At the dawn of the twenty-first century, the world was full of confidence about the inevitability of growing forms and processes of globalization—instantaneous communication, flattened economy, massive movement of people—and the resulting need for new forms of education.
Intellectual and business leaders talked about how the world as we had known it in the twentieth century—the world of industrialization and specialized knowledge, the world in which nation-states reigned supreme—was not the world that the young people would operate in the twenty-first century. Teachers enthused how they wanted their students to be comfortable in any situation they found themselves in, regardless of where they lived or worked.
Many of us, committed to developing skills for an inter-dependent, inter-connected world, argued that developing respect for diverse points of view, empathy for people different from ourselves, and an ability to engage the world with a sense of reflection were necessary tools for the new world in the new millennium. Contact us Press room Legal Information Site map. In this context, it was evident that such skills would come from the training in liberal arts.
It is one thing to know how to code and develop a new electronic app, it is another thing to ask about the ethical dilemmas that may emerge from such new media tools. Clearly, the ability to communicate cogently, to understand subtleties of human interaction, or to identify important social developments from a plethora of data is all in the domain of arts and humanities.
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Now, as we approach the third decade of the new century, some of the euphoria about the globalizing world has dampened considerably. Increasing economic insecurity in the developed world and the need for creating millions of new jobs in the developing world has given rise to privileging skills-based learning: educating students to get jobs.
The reality is that no matter how vociferous the anti-globalization voices, and how nostalgic the idea of privileging the home country for creating old-fashioned jobs, it is unlikely that technological advances in artificial intelligence or instant communication will go away any time soon. It is estimated that young people who will join the workforce in the next five years will go through as many as six different careers.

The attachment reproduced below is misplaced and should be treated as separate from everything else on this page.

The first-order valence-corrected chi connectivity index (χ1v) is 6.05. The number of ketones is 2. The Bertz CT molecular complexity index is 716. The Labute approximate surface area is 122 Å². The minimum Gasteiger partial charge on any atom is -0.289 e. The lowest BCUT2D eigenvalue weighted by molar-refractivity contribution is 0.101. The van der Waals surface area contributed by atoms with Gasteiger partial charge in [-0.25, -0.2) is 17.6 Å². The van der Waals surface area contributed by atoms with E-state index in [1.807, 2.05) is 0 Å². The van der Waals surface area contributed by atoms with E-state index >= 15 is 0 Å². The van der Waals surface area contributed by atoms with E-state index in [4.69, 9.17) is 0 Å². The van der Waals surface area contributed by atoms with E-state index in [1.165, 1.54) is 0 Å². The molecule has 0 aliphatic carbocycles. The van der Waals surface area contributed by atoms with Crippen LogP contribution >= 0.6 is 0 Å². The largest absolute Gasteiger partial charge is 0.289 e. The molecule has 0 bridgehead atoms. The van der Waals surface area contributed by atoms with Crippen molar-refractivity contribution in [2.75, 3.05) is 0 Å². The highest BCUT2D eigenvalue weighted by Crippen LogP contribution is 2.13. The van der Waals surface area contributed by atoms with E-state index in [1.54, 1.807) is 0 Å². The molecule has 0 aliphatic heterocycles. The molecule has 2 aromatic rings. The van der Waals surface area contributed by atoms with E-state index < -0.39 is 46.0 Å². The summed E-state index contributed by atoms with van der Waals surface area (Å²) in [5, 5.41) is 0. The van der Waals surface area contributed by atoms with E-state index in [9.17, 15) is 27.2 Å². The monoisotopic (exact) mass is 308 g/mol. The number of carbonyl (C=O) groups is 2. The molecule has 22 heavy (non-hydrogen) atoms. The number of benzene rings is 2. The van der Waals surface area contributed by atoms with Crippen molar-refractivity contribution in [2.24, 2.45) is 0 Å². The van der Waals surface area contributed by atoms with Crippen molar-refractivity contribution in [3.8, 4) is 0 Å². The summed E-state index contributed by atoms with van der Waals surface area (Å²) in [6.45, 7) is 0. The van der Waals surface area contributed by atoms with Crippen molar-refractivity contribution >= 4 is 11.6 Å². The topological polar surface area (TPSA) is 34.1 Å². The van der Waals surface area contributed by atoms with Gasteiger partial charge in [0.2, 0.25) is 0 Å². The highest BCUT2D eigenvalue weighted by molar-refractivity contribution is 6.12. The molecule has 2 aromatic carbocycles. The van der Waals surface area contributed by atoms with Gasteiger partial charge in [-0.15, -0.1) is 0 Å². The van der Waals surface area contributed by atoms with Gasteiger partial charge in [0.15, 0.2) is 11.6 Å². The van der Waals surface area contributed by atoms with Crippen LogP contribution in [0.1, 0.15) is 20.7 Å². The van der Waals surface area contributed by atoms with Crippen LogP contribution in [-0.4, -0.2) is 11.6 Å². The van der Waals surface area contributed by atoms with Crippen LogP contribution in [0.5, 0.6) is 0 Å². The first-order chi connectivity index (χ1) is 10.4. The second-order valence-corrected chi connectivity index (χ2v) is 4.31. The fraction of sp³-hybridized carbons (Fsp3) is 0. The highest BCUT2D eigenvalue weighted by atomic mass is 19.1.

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More jobs will continue to be lost to automation than to work overseas. One in four jobs in the U.
Educational Requirements For The 21st Century: Liberal Arts Or Job-Specific? - Career Vision
How we teach students to be continuous learners, to be responsive to diverse and constantly changing circumstances, to be self reflective to find their core while being adaptive, are all qualities that will be more necessary than ever for everyone entering the workforce. Smaller staffs, slashed budgets, and lack of time require new hires to hit the ground running.
Entry-level marketing jobs now go to graduates with integrated marketing majors and at least one or two marketing internships. However, employers also want to hire graduates who are equipped with interdisciplinary knowledge and problem-solving abilities. Approaching complex problems with the capacity for big picture, integrated solutions is paramount. What is needed? An educational system which produces graduates with both specific job skills and the capacity to solve problems in innovative ways.
The Value of a Liberal Arts Background Today Historically, advocates of a liberal education wanted to produce engaged citizens who could carry out their civic, social and ethical responsibilities.
In a traditional liberal arts education, students gain a general foundation in the sciences and humanities. On campus, the academic majors under the liberal arts umbrella span a wide range of disciplines, and stem from the early educational model of a liberal arts education. They include:. The emphasis in the coursework for these majors provides broad exposure to the subject matter. Students are introduced to a more interdisciplinary approach to learning about and solving contemporary problems that may be global in scope.
Our jobs require multitasking. Our communities are multicultural. Our entertainment is multimedia. While detailed knowledge of a single area once guaranteed success, today the top rewards go to those who can operate with equal aplomb in starkly different realms. Everyone, including students, must master this integrated and collaborative approach to meet the demands of jobs in, as Pink says, our outsourced, automated and unpredictable world.
Increasing the Employability of Liberal Art Majors Today, few students can afford to earn a liberal arts education solely for the pure joy of learning. The reality is that most students will have to get a job after graduation. It is imperative to view their liberal arts major as part of an educational pathway leading to employability. Some would say students majoring in liberal arts and those who are undecided majors have much in common.